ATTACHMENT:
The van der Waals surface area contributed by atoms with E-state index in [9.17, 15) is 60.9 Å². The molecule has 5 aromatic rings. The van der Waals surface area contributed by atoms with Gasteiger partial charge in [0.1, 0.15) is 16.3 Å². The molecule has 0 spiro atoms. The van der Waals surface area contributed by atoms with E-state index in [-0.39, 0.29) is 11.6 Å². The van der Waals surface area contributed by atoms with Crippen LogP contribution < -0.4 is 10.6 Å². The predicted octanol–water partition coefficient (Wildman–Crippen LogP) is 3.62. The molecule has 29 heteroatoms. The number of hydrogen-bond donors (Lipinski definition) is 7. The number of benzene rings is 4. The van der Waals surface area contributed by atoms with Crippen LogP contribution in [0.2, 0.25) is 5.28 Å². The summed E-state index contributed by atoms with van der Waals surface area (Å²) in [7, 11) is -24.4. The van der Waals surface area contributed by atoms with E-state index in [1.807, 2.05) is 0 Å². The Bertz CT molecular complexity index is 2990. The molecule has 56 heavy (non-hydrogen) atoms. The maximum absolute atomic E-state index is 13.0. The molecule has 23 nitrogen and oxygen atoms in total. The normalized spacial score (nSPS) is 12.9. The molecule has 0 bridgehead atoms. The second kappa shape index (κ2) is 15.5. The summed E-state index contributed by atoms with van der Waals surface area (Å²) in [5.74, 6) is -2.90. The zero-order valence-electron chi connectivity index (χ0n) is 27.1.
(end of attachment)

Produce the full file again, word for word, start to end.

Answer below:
The van der Waals surface area contributed by atoms with E-state index in [9.17, 15) is 60.9 Å². The molecule has 5 aromatic rings. The van der Waals surface area contributed by atoms with Gasteiger partial charge in [0.1, 0.15) is 16.3 Å². The molecule has 0 spiro atoms. The van der Waals surface area contributed by atoms with E-state index in [-0.39, 0.29) is 11.6 Å². The van der Waals surface area contributed by atoms with Crippen LogP contribution < -0.4 is 10.6 Å². The predicted octanol–water partition coefficient (Wildman–Crippen LogP) is 3.62. The molecule has 29 heteroatoms. The number of hydrogen-bond donors (Lipinski definition) is 7. The number of benzene rings is 4. The van der Waals surface area contributed by atoms with Crippen LogP contribution in [0.2, 0.25) is 5.28 Å². The summed E-state index contributed by atoms with van der Waals surface area (Å²) in [7, 11) is -24.4. The van der Waals surface area contributed by atoms with E-state index in [1.807, 2.05) is 0 Å². The Bertz CT molecular complexity index is 2990. The molecule has 56 heavy (non-hydrogen) atoms. The maximum absolute atomic E-state index is 13.0. The molecule has 23 nitrogen and oxygen atoms in total. The normalized spacial score (nSPS) is 12.9. The molecule has 0 bridgehead atoms. The second kappa shape index (κ2) is 15.5. The summed E-state index contributed by atoms with van der Waals surface area (Å²) in [5.74, 6) is -2.90. The zero-order valence-electron chi connectivity index (χ0n) is 27.1.